Argentina’s Cenbank debt poses ‘systemic risk’ to financial sector, Moody’s says

Nov 16 (Reuters) – Argentina’s rising central bank debt poses a risk to the country’s monetary stability, ratings agency Moody’s said on Wednesday, adding it could fuel further inflation and worsen any exchange rate shock if savers flee the local peso.

In this scenario, Moody’s warned, authorities could even freeze peso deposits, an extreme measure reminiscent of the infamous “corralito” restrictions during the 2001 crisis that were intended to prevent a run on banks.

“With the amount of pesos the central bank and the government have, they may conclude they have no choice but to limit access,” Moody’s analyst Gabriel Torres said during an interview. a webinar.

“Argentina haven’t been in this situation for a while, but they have in the past,” he added.

In a report, Moody’s said the central bank’s interest-bearing debt had risen significantly to GDP over the past two years, while its ratio to base money was now over 200%.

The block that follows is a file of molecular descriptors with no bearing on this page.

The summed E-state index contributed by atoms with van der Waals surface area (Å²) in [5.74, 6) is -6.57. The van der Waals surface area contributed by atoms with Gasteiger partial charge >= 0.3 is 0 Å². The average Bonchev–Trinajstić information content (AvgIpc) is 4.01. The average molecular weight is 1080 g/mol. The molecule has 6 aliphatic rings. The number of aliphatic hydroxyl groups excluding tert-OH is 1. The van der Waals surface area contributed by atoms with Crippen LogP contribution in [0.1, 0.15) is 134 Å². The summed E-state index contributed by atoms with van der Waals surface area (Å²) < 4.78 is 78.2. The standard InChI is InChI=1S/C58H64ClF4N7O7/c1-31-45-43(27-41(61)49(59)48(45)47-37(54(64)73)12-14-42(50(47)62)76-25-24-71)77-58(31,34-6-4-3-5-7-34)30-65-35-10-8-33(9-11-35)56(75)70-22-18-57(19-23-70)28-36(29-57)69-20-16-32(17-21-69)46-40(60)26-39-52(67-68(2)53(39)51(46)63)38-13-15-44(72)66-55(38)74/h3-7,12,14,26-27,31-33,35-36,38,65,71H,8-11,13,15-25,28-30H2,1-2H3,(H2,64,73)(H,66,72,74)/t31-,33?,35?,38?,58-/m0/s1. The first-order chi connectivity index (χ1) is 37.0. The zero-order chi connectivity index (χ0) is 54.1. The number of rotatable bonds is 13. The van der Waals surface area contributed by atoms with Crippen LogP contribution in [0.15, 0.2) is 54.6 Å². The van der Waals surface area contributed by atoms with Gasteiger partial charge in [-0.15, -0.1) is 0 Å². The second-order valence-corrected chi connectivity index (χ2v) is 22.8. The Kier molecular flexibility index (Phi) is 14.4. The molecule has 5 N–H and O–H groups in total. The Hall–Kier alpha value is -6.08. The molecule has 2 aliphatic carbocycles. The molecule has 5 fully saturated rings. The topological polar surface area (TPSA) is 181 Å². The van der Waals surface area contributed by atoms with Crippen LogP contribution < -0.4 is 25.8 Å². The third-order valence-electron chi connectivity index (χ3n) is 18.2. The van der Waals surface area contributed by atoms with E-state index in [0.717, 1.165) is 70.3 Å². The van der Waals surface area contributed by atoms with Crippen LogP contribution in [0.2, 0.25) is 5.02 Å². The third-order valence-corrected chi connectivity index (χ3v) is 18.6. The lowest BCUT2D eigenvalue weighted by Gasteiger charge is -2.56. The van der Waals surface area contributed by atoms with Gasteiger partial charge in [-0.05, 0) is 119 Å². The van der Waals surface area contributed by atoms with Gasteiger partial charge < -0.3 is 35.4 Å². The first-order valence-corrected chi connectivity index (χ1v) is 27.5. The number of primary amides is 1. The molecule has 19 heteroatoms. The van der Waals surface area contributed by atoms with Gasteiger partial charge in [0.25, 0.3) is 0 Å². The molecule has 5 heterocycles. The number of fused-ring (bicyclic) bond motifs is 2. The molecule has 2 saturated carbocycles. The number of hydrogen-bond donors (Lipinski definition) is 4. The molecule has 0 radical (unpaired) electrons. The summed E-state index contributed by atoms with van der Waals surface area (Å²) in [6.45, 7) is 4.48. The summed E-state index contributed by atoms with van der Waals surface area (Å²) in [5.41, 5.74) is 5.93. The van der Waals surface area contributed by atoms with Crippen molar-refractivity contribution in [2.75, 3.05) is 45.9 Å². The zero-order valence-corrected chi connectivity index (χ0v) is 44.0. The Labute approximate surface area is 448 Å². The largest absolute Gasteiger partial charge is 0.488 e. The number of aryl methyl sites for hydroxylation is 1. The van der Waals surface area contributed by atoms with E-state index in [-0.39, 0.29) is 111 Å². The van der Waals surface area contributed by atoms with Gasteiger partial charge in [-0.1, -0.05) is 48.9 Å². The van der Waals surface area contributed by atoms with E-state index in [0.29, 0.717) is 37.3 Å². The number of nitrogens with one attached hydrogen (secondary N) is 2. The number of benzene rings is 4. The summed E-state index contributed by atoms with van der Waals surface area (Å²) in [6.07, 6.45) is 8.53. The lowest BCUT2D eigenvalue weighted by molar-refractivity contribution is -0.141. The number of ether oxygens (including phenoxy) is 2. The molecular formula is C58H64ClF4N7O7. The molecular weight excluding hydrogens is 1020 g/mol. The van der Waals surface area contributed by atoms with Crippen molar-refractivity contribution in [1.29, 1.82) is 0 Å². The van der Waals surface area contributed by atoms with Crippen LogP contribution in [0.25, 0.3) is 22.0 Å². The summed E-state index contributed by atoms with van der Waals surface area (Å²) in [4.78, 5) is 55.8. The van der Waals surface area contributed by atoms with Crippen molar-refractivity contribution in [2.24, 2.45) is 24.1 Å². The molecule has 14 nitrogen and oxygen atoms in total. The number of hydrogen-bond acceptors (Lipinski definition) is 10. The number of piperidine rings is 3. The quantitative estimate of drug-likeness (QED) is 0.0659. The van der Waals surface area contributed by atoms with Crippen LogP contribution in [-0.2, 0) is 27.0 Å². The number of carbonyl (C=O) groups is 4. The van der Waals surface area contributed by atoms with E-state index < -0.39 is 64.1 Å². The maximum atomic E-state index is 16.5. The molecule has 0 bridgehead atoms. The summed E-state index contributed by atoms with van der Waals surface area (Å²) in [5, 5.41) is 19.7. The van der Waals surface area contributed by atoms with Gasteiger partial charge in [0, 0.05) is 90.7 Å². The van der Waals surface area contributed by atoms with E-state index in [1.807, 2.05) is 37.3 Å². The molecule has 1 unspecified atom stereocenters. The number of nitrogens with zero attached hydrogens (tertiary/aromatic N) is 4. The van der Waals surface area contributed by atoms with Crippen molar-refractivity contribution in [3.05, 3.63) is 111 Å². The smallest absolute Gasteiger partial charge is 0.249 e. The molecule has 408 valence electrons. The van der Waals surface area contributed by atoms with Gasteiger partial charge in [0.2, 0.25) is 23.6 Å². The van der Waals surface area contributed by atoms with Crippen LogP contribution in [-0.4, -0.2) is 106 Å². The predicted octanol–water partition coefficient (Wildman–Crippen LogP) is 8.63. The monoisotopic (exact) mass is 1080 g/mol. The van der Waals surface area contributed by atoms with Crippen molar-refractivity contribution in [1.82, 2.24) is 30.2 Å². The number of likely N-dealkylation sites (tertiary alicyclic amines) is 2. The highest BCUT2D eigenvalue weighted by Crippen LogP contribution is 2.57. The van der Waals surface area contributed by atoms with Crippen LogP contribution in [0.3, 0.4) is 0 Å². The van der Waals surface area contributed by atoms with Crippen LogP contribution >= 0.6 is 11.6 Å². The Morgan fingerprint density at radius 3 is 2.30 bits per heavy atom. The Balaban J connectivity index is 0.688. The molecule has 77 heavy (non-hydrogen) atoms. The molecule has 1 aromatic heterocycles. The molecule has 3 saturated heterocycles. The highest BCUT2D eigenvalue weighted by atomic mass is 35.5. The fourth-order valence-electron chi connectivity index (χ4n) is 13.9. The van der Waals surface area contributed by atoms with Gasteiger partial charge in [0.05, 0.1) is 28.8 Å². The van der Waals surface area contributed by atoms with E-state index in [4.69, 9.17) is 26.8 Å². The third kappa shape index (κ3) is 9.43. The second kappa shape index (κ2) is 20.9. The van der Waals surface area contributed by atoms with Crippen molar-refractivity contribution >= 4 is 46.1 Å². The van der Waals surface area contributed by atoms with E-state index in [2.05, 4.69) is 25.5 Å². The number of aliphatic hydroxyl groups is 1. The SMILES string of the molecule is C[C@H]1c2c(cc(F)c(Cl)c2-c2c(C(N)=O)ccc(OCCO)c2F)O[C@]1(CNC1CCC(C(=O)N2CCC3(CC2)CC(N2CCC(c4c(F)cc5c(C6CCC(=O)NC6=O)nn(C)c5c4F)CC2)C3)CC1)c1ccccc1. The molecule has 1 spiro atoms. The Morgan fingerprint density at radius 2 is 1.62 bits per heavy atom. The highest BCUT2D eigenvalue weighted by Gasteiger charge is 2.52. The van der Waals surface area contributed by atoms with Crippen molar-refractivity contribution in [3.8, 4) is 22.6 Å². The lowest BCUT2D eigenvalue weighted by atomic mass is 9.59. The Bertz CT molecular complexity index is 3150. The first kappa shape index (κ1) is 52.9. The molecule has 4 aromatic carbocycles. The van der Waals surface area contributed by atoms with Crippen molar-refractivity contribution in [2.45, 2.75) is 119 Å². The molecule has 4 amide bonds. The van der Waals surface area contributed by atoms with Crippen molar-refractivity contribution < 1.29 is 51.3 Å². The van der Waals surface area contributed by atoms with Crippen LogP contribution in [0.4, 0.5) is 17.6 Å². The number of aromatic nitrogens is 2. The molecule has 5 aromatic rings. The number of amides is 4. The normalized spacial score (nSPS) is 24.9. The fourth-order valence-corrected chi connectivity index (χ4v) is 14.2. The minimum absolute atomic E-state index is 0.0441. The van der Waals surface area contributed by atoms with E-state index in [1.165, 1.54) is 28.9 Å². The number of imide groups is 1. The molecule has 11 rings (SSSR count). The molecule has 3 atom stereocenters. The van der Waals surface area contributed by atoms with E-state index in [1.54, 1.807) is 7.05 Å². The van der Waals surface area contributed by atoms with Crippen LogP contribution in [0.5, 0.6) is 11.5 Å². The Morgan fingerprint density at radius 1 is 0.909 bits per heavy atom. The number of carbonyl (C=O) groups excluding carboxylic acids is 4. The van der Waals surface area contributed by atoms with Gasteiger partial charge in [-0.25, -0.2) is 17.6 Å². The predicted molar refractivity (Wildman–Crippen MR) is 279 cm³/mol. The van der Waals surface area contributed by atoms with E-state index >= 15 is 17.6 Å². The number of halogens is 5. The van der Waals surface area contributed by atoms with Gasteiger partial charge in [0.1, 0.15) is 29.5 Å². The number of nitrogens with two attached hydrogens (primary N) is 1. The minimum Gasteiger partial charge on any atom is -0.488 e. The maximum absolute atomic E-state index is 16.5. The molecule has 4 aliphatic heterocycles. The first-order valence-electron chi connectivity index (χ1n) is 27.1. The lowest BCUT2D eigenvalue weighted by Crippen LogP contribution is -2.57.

“The ratio to base money is comparable to that seen in the late 1980s, a period that included a hyperinflationary episode,” he added.

The entity stated that there are refinancing risks related to local currency debt, of which 64% matures in less than a year and 70% is indexed to inflation, which is currently 88% by year and should reach 100% this year. .

“Because inflation is in the 100% range, a sudden shock to the exchange rate could lead authorities to consider freezing bank deposits and peso-denominated savings accounts to limit additional pressures on the exchange rate,” the report said.

“Argentinian banks’ exposure to government and central bank debt – mostly denominated in local currency – has recently increased and poses systemic risks to the financial sector.”

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Report by Valentine Hilaire; Editing by Chizu Nomiyama

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